Visitor Question

Broken Wrist from Tripping in a Parking Lot…

Submitted By: Kevin (Dallas, TX)

I got out of my car and was walking toward a fast food restaurant door. I reached back to grab my niece’s hand and then turned back around. When I did I tripped over some broken concrete in the parking lot by the door. I fell and broke my wrist.

I have been playing semi-pro basketball for some time and just this year I got a call to go overseas to play on a nice contract. Now I can’t play ball. I can’t even shoot the ball because my wrist is broken.

I’m scared to tell the team owner that I hurt myself because I know the outcome, they will not take an injured player and pay a big contract if he can’t play. What can I do? Thanks for any information.

Disclaimer: Our response is not formal legal advice and does not create an attorney-client relationship. It is generic legal information based on the very limited information provided. Do not rely upon the information in our response, or anywhere else on this site, when deciding the proper course of a legal matter. Always get a personalized case review from a local attorney.


Dear Kevin,

It appears you may have a negligence action against the owner of the property upon which you were injured.

The legal theory of “Premises Liability” will very likely apply in this instance.

You and your niece are considered “Invitees” onto the owner of the parking lot’s property. The owners of residential and commercial properties have a duty to make their properties safe for those they invite onto them. Commercial property owners have a higher duty to their property invites than do residential property owners.

It is not immediately clear that your injuries will result in more than compensation for your medical bills, out of pocket expense, such as prescription and non prescription medication, casts, and other medical devises necessary for your recovery. You may also be entitled for the wages you may have lost as a result of your injury, as well as possible compensation for a reasonable amount for pain and suffering.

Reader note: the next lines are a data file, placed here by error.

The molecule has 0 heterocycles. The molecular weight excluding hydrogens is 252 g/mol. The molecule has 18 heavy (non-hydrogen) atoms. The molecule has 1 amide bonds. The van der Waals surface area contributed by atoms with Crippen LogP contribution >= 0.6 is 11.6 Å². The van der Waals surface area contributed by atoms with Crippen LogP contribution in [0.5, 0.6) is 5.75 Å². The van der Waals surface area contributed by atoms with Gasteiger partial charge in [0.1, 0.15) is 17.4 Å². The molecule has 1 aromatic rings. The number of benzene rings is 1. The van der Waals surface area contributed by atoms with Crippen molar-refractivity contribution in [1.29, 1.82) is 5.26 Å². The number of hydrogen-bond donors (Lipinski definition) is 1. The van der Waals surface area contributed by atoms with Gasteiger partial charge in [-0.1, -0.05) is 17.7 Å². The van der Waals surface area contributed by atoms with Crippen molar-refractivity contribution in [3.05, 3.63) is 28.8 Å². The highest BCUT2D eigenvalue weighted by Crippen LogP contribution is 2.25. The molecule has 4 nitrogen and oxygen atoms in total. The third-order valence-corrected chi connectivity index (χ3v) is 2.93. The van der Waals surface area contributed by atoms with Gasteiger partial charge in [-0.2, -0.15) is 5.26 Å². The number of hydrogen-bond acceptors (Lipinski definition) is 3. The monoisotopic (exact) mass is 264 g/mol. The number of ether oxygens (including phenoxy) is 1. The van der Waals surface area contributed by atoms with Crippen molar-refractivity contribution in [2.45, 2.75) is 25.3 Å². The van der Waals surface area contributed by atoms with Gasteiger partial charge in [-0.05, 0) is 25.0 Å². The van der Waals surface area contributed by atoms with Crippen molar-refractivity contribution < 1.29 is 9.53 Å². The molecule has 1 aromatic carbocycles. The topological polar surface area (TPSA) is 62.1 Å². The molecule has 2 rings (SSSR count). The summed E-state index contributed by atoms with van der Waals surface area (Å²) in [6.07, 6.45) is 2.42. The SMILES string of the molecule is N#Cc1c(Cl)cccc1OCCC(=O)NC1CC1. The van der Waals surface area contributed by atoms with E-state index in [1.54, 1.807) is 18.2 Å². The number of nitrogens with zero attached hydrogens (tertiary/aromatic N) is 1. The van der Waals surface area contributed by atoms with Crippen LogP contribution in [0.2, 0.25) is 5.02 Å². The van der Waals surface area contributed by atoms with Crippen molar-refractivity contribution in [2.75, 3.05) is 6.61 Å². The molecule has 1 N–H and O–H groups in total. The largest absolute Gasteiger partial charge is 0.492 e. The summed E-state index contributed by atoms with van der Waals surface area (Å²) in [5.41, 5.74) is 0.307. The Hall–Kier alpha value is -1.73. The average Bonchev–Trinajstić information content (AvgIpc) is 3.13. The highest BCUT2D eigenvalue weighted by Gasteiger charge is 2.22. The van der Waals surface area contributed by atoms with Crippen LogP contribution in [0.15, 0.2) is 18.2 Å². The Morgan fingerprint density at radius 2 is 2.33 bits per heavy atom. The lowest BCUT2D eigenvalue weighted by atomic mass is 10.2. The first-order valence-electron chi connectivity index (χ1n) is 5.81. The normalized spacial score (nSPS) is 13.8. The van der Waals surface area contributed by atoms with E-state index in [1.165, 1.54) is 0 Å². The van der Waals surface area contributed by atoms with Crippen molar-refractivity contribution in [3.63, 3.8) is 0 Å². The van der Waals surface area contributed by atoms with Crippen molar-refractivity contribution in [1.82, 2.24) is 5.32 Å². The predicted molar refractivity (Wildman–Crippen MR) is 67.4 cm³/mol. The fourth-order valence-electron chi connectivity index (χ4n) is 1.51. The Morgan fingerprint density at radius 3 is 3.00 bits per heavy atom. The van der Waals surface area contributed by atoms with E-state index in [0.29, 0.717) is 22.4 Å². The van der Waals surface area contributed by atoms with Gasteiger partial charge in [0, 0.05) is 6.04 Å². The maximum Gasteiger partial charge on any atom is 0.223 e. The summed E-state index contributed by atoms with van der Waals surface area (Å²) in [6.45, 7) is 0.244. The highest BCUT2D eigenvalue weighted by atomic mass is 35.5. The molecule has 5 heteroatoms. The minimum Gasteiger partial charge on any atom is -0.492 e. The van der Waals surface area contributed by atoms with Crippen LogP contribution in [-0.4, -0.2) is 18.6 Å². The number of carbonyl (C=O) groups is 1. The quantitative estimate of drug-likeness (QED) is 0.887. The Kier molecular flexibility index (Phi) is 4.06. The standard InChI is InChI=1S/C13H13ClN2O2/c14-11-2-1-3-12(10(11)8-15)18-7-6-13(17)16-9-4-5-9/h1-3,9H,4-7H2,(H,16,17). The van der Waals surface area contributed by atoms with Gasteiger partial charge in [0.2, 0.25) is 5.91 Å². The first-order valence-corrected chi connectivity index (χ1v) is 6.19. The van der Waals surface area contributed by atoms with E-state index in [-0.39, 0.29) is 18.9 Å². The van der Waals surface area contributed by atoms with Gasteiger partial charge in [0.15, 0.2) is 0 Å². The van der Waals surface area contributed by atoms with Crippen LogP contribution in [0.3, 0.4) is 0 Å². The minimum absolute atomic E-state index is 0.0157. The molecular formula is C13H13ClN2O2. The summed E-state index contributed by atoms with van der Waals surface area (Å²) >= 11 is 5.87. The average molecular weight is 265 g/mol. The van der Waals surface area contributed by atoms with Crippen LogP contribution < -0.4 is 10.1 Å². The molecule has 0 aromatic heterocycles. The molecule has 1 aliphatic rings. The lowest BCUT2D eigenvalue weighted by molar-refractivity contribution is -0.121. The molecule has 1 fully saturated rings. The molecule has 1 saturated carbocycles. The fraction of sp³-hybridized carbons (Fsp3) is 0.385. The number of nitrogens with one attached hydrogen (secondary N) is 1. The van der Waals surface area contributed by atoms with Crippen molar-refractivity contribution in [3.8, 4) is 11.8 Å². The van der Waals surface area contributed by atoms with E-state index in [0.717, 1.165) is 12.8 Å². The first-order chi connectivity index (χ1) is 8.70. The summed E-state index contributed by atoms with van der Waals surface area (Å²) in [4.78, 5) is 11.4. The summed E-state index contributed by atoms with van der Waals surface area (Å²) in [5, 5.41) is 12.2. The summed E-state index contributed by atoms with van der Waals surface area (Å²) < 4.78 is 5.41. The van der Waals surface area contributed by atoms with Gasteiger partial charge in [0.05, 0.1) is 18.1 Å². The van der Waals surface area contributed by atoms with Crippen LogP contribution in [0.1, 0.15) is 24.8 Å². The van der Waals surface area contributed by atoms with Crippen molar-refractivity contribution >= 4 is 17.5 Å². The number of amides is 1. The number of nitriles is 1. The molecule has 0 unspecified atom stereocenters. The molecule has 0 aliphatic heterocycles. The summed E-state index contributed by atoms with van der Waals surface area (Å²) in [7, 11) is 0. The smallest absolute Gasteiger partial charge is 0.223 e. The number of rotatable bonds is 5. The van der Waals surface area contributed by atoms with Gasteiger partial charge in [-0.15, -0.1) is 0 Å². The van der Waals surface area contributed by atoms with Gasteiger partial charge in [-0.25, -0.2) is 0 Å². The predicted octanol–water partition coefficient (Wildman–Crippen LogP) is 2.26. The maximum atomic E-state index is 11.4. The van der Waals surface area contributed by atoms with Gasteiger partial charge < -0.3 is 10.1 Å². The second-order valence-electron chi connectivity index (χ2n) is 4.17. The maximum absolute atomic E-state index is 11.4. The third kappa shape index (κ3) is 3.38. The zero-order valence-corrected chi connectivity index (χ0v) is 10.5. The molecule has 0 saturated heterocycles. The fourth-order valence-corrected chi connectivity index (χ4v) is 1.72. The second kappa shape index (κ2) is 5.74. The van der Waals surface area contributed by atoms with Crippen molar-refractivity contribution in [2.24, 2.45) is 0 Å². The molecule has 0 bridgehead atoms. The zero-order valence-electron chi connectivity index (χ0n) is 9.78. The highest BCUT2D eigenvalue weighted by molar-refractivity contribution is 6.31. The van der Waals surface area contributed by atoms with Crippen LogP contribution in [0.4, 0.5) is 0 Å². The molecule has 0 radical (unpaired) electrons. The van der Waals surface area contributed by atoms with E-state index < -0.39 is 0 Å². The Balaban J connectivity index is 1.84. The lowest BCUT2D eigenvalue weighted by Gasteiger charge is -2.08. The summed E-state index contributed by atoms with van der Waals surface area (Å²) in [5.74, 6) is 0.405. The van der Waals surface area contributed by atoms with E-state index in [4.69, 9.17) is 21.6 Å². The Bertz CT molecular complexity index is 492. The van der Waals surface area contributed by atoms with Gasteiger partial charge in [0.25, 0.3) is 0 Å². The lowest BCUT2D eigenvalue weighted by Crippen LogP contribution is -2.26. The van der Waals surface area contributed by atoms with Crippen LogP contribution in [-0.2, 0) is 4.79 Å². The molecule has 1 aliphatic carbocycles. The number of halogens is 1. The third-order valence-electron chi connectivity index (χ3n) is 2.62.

The question though will be, the amount of lost wages a court may award you or an insurance company may pay you. If you are able to produce verifiable proof from your basketball team’s employer that there was a valid contract in place for a certain amount, and because of your injury the team refuses to pay you the amount you would have earned if your wrist wouldn’t have been broken, you may be able to convince the court to pay you the amount of the contract.

It is certainly a credible case worth pursuing. You might consider visiting with a qualified personal injury attorney. Most will not charge any fee for an initial office consultation.

Learn more here: Injuries in Parking Lots or Garages

The above is general information. Laws change frequently, and across jurisdictions. You should get a personalized case evaluation from a licensed attorney.

Find a local attorney to give you a free case review here, or call 888-972-0892.

We wish you the best with your claim,


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